There are many discussions in this country that we need to have that are not being had. While many people have pointed toward Washington, D.C., claiming that all our country’s ills are the fault of partisanship on Capitol Hill, just a little thought will lead us down other rabbit holes.
It’s not a chicken-and-egg scenario. Those politicians and their behavior are reflections of our society, a society in which people don’t really think about our culture in terms of the greater good, but more in terms of winning and losing.
But life is not a sport, and in a culture, when there is a wide disparity in the benefits one group has over another, everyone eventually loses. Those 1 percenters who degrade the environment hurt everyone, including themselves. Water wasters degrade the environment for everyone. Petroleum, palm oil, chemical poison producers, jungle deforesters—you name it—make things a little worse for everyone, while lining their own pockets. And yet, all their money won’t be enough to buy them comfort on a destroyed planet.
Americans need to internalize this in a very real way. It’s not OK to pollute the world just because developing countries don’t have the options we do to use more expensive and more sustainable technologies and fuels. It’s not OK to look around the world and compare ourselves to the worst of others to say we’re all right.
Americans used to take pride in our international leadership in things like human rights, respect for divergent views, freedom and bravery. But now we don’t. We judge ourselves superior, even within our own borders, informed by a warped entitlement that if we have it better than others, we must be better than others.
We’ve become a nation of cowards, too afraid of opinions to have disagreements on the most basic of topics. No, we spend years creating vast social networks among people who agree with us, slowly winnowing out dissenters, because Uncle Gilbert will attack anyone on the Facebook feed who says anything nice about Hillary Clinton, or Grandpa Bob makes inappropriate racial jokes—and we’d never cut family out of the discussion.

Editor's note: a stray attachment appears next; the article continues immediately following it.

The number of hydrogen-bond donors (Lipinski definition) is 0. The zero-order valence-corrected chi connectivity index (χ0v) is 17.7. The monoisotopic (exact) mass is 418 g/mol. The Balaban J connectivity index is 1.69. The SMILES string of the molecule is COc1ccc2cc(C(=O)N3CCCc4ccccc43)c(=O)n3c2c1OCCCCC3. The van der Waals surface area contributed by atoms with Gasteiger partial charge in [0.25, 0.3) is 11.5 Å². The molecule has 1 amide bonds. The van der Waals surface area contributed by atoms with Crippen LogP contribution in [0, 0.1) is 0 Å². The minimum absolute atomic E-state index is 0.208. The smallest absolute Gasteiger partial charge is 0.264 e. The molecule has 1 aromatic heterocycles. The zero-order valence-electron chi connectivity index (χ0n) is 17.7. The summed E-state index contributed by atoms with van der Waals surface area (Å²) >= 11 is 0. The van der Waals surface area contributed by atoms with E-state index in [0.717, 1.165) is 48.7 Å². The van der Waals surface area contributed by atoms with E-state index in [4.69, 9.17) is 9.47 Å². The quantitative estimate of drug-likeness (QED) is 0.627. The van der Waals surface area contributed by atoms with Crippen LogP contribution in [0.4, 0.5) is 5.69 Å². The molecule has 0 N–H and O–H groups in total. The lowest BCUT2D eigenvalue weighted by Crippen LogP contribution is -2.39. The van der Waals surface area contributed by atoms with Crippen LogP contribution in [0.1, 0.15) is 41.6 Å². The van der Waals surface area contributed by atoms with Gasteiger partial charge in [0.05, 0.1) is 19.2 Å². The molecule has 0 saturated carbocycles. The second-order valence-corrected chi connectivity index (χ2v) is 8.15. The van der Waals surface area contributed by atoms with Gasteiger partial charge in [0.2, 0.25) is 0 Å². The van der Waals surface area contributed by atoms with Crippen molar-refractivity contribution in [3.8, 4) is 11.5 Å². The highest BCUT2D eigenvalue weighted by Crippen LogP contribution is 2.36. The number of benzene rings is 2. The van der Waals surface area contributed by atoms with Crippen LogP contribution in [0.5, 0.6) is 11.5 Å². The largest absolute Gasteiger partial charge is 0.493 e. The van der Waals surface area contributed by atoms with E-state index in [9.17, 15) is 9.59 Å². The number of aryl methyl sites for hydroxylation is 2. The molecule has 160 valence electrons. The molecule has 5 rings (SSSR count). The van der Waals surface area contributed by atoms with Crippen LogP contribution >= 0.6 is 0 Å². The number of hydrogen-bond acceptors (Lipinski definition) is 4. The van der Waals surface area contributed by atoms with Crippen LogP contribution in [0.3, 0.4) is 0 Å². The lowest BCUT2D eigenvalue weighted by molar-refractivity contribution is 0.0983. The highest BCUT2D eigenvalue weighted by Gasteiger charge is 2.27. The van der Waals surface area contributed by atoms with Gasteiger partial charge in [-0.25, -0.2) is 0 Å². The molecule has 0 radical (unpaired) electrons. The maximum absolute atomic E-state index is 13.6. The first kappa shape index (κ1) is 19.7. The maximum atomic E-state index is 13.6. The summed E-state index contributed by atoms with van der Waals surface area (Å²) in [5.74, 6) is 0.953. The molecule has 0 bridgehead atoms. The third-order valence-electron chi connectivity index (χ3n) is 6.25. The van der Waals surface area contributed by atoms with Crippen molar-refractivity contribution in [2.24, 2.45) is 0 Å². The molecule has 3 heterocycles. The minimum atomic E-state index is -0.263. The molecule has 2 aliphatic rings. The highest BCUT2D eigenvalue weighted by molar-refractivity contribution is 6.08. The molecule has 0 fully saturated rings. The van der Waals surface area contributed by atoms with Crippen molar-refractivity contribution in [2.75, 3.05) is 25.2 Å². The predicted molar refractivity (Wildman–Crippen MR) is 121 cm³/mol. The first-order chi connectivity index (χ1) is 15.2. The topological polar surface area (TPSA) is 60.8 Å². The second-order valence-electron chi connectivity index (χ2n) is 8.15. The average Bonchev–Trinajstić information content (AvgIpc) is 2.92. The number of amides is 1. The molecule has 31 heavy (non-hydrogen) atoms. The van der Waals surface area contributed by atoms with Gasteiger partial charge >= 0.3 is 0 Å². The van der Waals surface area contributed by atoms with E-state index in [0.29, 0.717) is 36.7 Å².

We live in echo chambers of our own construction. It’s beyond intolerance for other ideas. It’s an intellectual segregation. We can’t stand the discomfort thinking causes us.
We can look at almost any controversial subject in our culture and see the effects of this segregation. In the wake of the murders at the Emanuel African Methodist Episcopal Church in Charleston, it’s easy to relate this editorial to the topic of race, but more than that, we’re trying to say something about the quality of decorum in this country.
We aren’t calling for a return to Victorian proprieties or anything of that sort. What we’re saying is that each one of us needs to look at ourselves for signs of fear, for signs of acting on preconceptions at the expense of real thought. We’re saying that if we start from a position of kindness, a “We’re all on the same team,” attitude instead of from a position of antagonism, we’re going to end up in a better place.
Choose tolerance. Choose more voices. Choose bravery. Choose a better future.